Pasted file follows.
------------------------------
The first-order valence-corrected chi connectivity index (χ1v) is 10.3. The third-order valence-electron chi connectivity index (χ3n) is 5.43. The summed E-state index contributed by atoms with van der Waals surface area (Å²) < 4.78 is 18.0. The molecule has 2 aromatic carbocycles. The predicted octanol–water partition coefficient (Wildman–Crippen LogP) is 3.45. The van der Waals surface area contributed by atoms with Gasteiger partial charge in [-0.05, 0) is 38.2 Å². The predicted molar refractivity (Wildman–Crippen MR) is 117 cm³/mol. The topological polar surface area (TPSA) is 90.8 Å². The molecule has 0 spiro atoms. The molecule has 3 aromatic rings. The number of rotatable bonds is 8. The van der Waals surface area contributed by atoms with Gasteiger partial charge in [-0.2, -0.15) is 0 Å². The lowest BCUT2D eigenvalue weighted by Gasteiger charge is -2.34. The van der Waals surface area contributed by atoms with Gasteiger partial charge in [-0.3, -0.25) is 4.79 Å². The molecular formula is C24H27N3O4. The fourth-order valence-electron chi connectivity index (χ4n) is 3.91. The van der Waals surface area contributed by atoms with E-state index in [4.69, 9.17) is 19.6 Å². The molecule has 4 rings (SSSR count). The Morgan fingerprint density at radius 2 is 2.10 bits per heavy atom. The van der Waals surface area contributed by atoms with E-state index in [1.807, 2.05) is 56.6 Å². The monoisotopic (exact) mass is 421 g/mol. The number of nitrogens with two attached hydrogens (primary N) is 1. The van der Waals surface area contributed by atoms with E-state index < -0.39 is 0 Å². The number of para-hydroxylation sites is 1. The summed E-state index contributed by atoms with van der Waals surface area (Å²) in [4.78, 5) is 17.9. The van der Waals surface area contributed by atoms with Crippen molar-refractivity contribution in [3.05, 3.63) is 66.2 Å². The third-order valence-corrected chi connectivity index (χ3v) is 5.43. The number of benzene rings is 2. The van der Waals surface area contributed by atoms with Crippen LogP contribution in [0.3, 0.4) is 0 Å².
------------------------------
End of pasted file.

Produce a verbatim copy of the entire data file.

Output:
The first-order valence-corrected chi connectivity index (χ1v) is 10.3. The third-order valence-electron chi connectivity index (χ3n) is 5.43. The summed E-state index contributed by atoms with van der Waals surface area (Å²) < 4.78 is 18.0. The molecule has 2 aromatic carbocycles. The predicted octanol–water partition coefficient (Wildman–Crippen LogP) is 3.45. The van der Waals surface area contributed by atoms with Gasteiger partial charge in [-0.05, 0) is 38.2 Å². The predicted molar refractivity (Wildman–Crippen MR) is 117 cm³/mol. The topological polar surface area (TPSA) is 90.8 Å². The molecule has 0 spiro atoms. The molecule has 3 aromatic rings. The number of rotatable bonds is 8. The van der Waals surface area contributed by atoms with Gasteiger partial charge in [-0.2, -0.15) is 0 Å². The lowest BCUT2D eigenvalue weighted by Gasteiger charge is -2.34. The van der Waals surface area contributed by atoms with Gasteiger partial charge in [-0.3, -0.25) is 4.79 Å². The molecular formula is C24H27N3O4. The fourth-order valence-electron chi connectivity index (χ4n) is 3.91. The van der Waals surface area contributed by atoms with E-state index in [4.69, 9.17) is 19.6 Å². The molecule has 4 rings (SSSR count). The Morgan fingerprint density at radius 2 is 2.10 bits per heavy atom. The van der Waals surface area contributed by atoms with E-state index in [1.807, 2.05) is 56.6 Å². The monoisotopic (exact) mass is 421 g/mol. The number of nitrogens with two attached hydrogens (primary N) is 1. The van der Waals surface area contributed by atoms with E-state index < -0.39 is 0 Å². The number of para-hydroxylation sites is 1. The summed E-state index contributed by atoms with van der Waals surface area (Å²) in [4.78, 5) is 17.9. The van der Waals surface area contributed by atoms with Crippen molar-refractivity contribution in [3.05, 3.63) is 66.2 Å². The third-order valence-corrected chi connectivity index (χ3v) is 5.43. The number of benzene rings is 2. The van der Waals surface area contributed by atoms with Crippen LogP contribution in [0.3, 0.4) is 0 Å².